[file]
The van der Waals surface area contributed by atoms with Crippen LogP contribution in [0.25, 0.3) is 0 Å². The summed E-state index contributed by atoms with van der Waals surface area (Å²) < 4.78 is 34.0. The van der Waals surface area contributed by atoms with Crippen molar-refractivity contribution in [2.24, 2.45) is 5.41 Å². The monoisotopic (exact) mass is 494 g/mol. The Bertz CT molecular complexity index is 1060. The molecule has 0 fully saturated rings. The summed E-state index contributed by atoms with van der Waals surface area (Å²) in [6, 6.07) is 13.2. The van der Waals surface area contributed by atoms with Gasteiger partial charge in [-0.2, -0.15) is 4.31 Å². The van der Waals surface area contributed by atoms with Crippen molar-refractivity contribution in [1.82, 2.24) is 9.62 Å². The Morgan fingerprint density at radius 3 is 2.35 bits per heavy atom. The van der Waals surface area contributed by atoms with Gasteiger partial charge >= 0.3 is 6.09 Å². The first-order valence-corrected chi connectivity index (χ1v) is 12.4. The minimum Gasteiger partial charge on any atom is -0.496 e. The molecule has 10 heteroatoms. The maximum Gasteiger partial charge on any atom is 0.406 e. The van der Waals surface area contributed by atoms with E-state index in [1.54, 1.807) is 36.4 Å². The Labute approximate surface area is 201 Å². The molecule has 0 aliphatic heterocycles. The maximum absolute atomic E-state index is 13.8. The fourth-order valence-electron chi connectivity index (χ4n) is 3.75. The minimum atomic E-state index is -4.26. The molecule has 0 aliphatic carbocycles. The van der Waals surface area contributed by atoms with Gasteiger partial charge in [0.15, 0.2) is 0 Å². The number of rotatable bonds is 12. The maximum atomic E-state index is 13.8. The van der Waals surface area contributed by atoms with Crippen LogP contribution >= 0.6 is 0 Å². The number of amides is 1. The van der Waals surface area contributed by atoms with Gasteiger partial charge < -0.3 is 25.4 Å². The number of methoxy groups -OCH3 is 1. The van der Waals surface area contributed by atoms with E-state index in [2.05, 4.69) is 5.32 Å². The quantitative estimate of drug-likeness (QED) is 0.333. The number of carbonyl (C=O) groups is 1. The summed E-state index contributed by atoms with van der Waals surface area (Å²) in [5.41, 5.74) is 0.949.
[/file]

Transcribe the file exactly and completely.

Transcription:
The van der Waals surface area contributed by atoms with Crippen LogP contribution in [0.25, 0.3) is 0 Å². The summed E-state index contributed by atoms with van der Waals surface area (Å²) < 4.78 is 34.0. The van der Waals surface area contributed by atoms with Crippen molar-refractivity contribution in [2.24, 2.45) is 5.41 Å². The monoisotopic (exact) mass is 494 g/mol. The Bertz CT molecular complexity index is 1060. The molecule has 0 fully saturated rings. The summed E-state index contributed by atoms with van der Waals surface area (Å²) in [6, 6.07) is 13.2. The van der Waals surface area contributed by atoms with Gasteiger partial charge in [-0.2, -0.15) is 4.31 Å². The van der Waals surface area contributed by atoms with Crippen molar-refractivity contribution in [1.82, 2.24) is 9.62 Å². The Morgan fingerprint density at radius 3 is 2.35 bits per heavy atom. The van der Waals surface area contributed by atoms with Gasteiger partial charge >= 0.3 is 6.09 Å². The first-order valence-corrected chi connectivity index (χ1v) is 12.4. The minimum Gasteiger partial charge on any atom is -0.496 e. The molecule has 10 heteroatoms. The maximum Gasteiger partial charge on any atom is 0.406 e. The van der Waals surface area contributed by atoms with E-state index in [1.54, 1.807) is 36.4 Å². The Labute approximate surface area is 201 Å². The molecule has 0 aliphatic heterocycles. The maximum absolute atomic E-state index is 13.8. The fourth-order valence-electron chi connectivity index (χ4n) is 3.75. The minimum atomic E-state index is -4.26. The molecule has 0 aliphatic carbocycles. The van der Waals surface area contributed by atoms with Gasteiger partial charge in [0.15, 0.2) is 0 Å². The number of rotatable bonds is 12. The maximum atomic E-state index is 13.8. The van der Waals surface area contributed by atoms with Crippen LogP contribution >= 0.6 is 0 Å². The number of amides is 1. The van der Waals surface area contributed by atoms with Gasteiger partial charge < -0.3 is 25.4 Å². The number of methoxy groups -OCH3 is 1. The van der Waals surface area contributed by atoms with E-state index in [2.05, 4.69) is 5.32 Å². The quantitative estimate of drug-likeness (QED) is 0.333. The number of carbonyl (C=O) groups is 1. The summed E-state index contributed by atoms with van der Waals surface area (Å²) in [5.41, 5.74) is 0.949.